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KCSO, LF-R visit Beau Tie Club

Posted: April 8, 2014 4:05 p.m.
Updated: April 9, 2014 5:00 a.m.

A group of Doby’s Mill Elementary School (DMES) students learned about how things work at the Kershaw County Sheriff’s Office (KCSO) and Lugoff Fire-Rescue (LF-R) at a special event Friday. DMES Assistant Principal Michael Manning sponsors “The Beau Tie Club,” a group of boys recommended by teachers to be mentored by men of the community. They earn bow ties as rewards for good behavior and good decision making, Manning said.

The LF-R and KCSO visited the club as “a field trip that came to them,” Manning said.

Kershaw County Sheriff Jim Matthews said he and several deputies were at Doby’s Mill to meet the boys and explain their jobs.

“We’ve got a bloodhound here and they’ll get to see a little demonstration of how the bloodhound works. We’ll show some of the patrol cars. Kids like to see inside them,” Matthews said. “It’s a good thing for young people to see law enforcement on the positive side.”

The LF-R brought its newest truck, fully equipped with the latest technology to fight fires and extract vehicle crash victims from wreckage. Assistant Chief Jack Truesdale said the truck is the most sophisticated one available.

“There are 11 on-board computers that run this fire truck. We’re going to demonstrate some things for you,” he told the boys. “It’s not like it was when I first started out when you put on a rubber coat and helmet and went in there to fight a fire. It’s a lot different today, you’ve got to be really educated.”

LF-R Firefighter Ben Hinson gave a tour of the truck, including the “jaws of life” tools used to cut apart wrecked vehicles so victims can be safely removed.

“Basically. all they are is giant scissors used for metal,” Hinson said.

The boys climbed through the truck to see the inner controls up close.

Matthews told the group the KCSO is there to help the community and only arrest those they believe have broken the law.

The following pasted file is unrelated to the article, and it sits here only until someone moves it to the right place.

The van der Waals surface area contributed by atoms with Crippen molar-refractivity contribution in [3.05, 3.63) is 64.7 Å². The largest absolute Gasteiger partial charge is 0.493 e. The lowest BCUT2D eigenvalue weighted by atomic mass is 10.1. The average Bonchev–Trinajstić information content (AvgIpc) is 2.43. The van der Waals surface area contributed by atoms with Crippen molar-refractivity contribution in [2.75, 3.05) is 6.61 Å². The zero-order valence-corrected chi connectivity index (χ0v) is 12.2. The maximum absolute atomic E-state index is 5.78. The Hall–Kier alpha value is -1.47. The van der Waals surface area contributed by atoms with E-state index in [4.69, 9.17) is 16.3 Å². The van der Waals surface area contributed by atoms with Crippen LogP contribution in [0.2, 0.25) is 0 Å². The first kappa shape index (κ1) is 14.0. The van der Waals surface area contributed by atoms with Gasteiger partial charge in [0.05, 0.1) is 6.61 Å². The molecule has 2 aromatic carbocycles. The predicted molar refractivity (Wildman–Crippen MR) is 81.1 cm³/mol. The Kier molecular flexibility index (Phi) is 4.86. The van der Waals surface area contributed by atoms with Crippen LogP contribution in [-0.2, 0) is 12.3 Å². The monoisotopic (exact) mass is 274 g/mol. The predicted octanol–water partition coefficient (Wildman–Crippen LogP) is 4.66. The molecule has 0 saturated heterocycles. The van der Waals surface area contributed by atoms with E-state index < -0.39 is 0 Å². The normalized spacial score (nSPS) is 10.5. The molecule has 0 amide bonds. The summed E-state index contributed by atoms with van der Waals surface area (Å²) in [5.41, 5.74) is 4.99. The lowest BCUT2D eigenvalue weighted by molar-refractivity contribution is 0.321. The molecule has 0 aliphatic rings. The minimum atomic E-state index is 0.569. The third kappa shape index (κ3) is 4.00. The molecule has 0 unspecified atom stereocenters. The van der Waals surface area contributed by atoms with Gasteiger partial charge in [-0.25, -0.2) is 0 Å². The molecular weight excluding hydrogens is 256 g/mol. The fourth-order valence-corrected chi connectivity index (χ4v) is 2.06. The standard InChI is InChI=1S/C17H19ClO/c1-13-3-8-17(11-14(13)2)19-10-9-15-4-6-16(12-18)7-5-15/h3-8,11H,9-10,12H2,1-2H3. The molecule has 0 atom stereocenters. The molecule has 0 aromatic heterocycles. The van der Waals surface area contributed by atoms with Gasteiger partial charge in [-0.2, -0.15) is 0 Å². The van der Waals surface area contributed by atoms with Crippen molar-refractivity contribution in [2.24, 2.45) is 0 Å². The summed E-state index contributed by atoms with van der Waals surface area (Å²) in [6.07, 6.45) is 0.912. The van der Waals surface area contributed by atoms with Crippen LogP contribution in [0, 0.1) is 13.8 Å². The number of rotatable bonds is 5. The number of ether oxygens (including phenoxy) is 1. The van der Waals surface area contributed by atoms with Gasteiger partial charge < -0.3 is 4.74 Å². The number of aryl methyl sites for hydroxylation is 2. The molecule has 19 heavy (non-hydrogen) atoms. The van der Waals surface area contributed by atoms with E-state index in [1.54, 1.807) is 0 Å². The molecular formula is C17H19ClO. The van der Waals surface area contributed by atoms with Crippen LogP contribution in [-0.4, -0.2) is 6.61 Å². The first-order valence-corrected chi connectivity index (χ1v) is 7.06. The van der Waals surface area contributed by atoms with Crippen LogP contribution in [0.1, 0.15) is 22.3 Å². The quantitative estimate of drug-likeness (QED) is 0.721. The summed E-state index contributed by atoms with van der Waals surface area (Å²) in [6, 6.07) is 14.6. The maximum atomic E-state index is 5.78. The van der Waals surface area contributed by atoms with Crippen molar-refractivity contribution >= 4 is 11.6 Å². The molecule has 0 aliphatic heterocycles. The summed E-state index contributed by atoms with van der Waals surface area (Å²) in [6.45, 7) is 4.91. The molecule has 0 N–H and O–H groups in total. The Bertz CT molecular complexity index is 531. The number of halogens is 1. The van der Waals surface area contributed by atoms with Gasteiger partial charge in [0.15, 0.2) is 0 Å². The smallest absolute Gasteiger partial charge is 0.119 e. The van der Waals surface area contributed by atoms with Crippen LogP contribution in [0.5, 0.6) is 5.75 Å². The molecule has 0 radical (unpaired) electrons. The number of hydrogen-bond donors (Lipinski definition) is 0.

“We have a narcotics unit that works on drug cases. We have investigators who work on criminal cases like murders, break-ins and things like that. A very important group is our traffic unit, trying to keep people from killing each other on the highways. They catch a lot of drunk drivers,” Matthews said. “The people who have the hardest job are the patrol officers. They’re the guys who don’t get much glory, but they have the most difficult job.”

KCSO Lt. Ty Cobb introduced Cooper, a 6-month-old bloodhound being trained for tracking purposes.

“Cooper is one of four dogs we have that do this job. These dogs have one purpose, and that’s to find people,” he said. “Cooper is not quite as fancy as this big fire truck over here, but she’s got a lot of equipment that nature put on her. The biggest and most important part of her is this big nose she’s got.”

Cobb said all people have a unique scent and a bloodhound can tell people apart by their smell.

“Your skin is constantly growing. It falls off of you and when that scent falls off of you, you leave a trail wherever you go. We couldn’t smell it, but Cooper with her big nose can follow that smell and tell the difference in each and every one of you,” Cobb said. “She doesn’t need her eyes or her ears, although they are very helpful, but her nose is the main thing.”

Cobb said the bloodhound’s big ears are also an asset, as they flop along the ground and kick up smells towards the dog’s nose. He said the dogs track down suspects, but also are used for rescues.

“They track down lost children or Alzheimer’s patients, so they’re not trained to bite. When they find a person it’s a game to them,” he said “It’s hide and go seek for them and when they find someone they want love and praise.”   

Cobb fielded several questions from the group, including why he wears a shoulder harness for his weapon and other gear rather than a traditional gun belt around his waist.

“That’s because when we’re tracking someone a lot of the time it will be through woods or brush and if I had things around my waist it would get hung up. Wearing it up high keeps that from happening,” he said. “It keeps everything I need where I can get to it easily.”

Cobb ended his presentation with a word of advice for the boys.

“If you have friends that you know are doing something wrong, you need to find some new friends,” he said.

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